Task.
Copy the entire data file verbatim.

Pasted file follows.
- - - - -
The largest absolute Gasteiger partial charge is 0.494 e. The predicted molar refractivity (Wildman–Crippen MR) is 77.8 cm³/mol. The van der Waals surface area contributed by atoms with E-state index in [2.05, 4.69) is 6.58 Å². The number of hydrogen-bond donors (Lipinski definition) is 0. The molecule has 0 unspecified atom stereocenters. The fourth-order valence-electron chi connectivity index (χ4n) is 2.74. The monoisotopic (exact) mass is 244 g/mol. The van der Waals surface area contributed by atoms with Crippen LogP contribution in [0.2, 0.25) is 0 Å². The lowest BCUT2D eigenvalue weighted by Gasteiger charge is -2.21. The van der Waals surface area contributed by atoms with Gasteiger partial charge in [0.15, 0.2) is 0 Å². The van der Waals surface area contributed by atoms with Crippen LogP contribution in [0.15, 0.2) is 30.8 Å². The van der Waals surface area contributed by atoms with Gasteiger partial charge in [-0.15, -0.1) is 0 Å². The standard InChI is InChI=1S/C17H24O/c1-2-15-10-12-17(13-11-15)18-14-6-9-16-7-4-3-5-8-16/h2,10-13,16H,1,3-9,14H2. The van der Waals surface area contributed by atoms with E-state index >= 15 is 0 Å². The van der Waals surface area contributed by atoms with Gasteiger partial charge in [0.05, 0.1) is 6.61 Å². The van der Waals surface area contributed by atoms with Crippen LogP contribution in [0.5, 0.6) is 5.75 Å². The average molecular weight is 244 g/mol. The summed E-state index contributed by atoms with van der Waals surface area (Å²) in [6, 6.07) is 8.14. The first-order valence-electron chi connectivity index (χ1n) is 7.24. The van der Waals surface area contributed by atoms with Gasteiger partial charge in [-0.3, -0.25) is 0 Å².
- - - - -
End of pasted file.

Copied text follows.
The largest absolute Gasteiger partial charge is 0.494 e. The predicted molar refractivity (Wildman–Crippen MR) is 77.8 cm³/mol. The van der Waals surface area contributed by atoms with E-state index in [2.05, 4.69) is 6.58 Å². The number of hydrogen-bond donors (Lipinski definition) is 0. The molecule has 0 unspecified atom stereocenters. The fourth-order valence-electron chi connectivity index (χ4n) is 2.74. The monoisotopic (exact) mass is 244 g/mol. The van der Waals surface area contributed by atoms with Crippen LogP contribution in [0.2, 0.25) is 0 Å². The lowest BCUT2D eigenvalue weighted by Gasteiger charge is -2.21. The van der Waals surface area contributed by atoms with Gasteiger partial charge in [0.15, 0.2) is 0 Å². The van der Waals surface area contributed by atoms with Crippen LogP contribution in [0.15, 0.2) is 30.8 Å². The van der Waals surface area contributed by atoms with Gasteiger partial charge in [-0.15, -0.1) is 0 Å². The standard InChI is InChI=1S/C17H24O/c1-2-15-10-12-17(13-11-15)18-14-6-9-16-7-4-3-5-8-16/h2,10-13,16H,1,3-9,14H2. The van der Waals surface area contributed by atoms with E-state index >= 15 is 0 Å². The van der Waals surface area contributed by atoms with Gasteiger partial charge in [0.05, 0.1) is 6.61 Å². The van der Waals surface area contributed by atoms with Crippen LogP contribution in [0.5, 0.6) is 5.75 Å². The average molecular weight is 244 g/mol. The summed E-state index contributed by atoms with van der Waals surface area (Å²) in [6, 6.07) is 8.14. The first-order valence-electron chi connectivity index (χ1n) is 7.24. The van der Waals surface area contributed by atoms with Gasteiger partial charge in [-0.3, -0.25) is 0 Å².